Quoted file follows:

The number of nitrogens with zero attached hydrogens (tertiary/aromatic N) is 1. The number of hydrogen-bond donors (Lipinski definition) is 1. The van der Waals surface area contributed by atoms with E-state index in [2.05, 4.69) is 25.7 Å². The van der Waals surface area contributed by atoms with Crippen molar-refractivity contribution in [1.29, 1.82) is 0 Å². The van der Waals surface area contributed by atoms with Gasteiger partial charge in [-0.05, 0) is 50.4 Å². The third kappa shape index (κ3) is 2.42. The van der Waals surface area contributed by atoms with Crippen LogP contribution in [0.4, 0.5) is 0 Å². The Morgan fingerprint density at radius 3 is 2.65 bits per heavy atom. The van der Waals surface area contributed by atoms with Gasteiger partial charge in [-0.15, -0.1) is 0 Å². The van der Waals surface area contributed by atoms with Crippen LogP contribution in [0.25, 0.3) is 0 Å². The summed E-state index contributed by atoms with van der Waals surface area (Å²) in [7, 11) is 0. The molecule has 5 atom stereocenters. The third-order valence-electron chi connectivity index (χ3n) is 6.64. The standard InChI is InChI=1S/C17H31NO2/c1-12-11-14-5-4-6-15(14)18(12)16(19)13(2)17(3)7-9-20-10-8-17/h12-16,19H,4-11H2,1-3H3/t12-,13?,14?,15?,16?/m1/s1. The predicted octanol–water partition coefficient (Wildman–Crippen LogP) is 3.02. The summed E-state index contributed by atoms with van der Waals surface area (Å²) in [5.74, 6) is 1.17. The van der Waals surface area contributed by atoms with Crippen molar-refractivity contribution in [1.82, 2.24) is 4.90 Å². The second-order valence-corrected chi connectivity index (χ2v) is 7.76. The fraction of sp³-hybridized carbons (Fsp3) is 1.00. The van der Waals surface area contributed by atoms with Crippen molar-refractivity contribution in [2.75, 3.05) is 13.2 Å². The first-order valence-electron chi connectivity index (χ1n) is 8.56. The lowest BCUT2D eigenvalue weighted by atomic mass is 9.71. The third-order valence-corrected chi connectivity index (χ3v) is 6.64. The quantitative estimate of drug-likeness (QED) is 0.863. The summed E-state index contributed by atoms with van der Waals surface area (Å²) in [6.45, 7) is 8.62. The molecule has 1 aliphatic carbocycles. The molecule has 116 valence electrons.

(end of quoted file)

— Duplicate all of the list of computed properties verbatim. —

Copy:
The number of nitrogens with zero attached hydrogens (tertiary/aromatic N) is 1. The number of hydrogen-bond donors (Lipinski definition) is 1. The van der Waals surface area contributed by atoms with E-state index in [2.05, 4.69) is 25.7 Å². The van der Waals surface area contributed by atoms with Crippen molar-refractivity contribution in [1.29, 1.82) is 0 Å². The van der Waals surface area contributed by atoms with Gasteiger partial charge in [-0.05, 0) is 50.4 Å². The third kappa shape index (κ3) is 2.42. The van der Waals surface area contributed by atoms with Crippen LogP contribution in [0.4, 0.5) is 0 Å². The Morgan fingerprint density at radius 3 is 2.65 bits per heavy atom. The van der Waals surface area contributed by atoms with Gasteiger partial charge in [-0.15, -0.1) is 0 Å². The van der Waals surface area contributed by atoms with Crippen LogP contribution in [0.25, 0.3) is 0 Å². The summed E-state index contributed by atoms with van der Waals surface area (Å²) in [7, 11) is 0. The molecule has 5 atom stereocenters. The third-order valence-electron chi connectivity index (χ3n) is 6.64. The standard InChI is InChI=1S/C17H31NO2/c1-12-11-14-5-4-6-15(14)18(12)16(19)13(2)17(3)7-9-20-10-8-17/h12-16,19H,4-11H2,1-3H3/t12-,13?,14?,15?,16?/m1/s1. The predicted octanol–water partition coefficient (Wildman–Crippen LogP) is 3.02. The summed E-state index contributed by atoms with van der Waals surface area (Å²) in [5.74, 6) is 1.17. The van der Waals surface area contributed by atoms with Crippen molar-refractivity contribution in [1.82, 2.24) is 4.90 Å². The second-order valence-corrected chi connectivity index (χ2v) is 7.76. The fraction of sp³-hybridized carbons (Fsp3) is 1.00. The van der Waals surface area contributed by atoms with Crippen molar-refractivity contribution in [2.75, 3.05) is 13.2 Å². The first-order valence-electron chi connectivity index (χ1n) is 8.56. The lowest BCUT2D eigenvalue weighted by atomic mass is 9.71. The third-order valence-corrected chi connectivity index (χ3v) is 6.64. The quantitative estimate of drug-likeness (QED) is 0.863. The summed E-state index contributed by atoms with van der Waals surface area (Å²) in [6.45, 7) is 8.62. The molecule has 1 aliphatic carbocycles. The molecule has 116 valence electrons.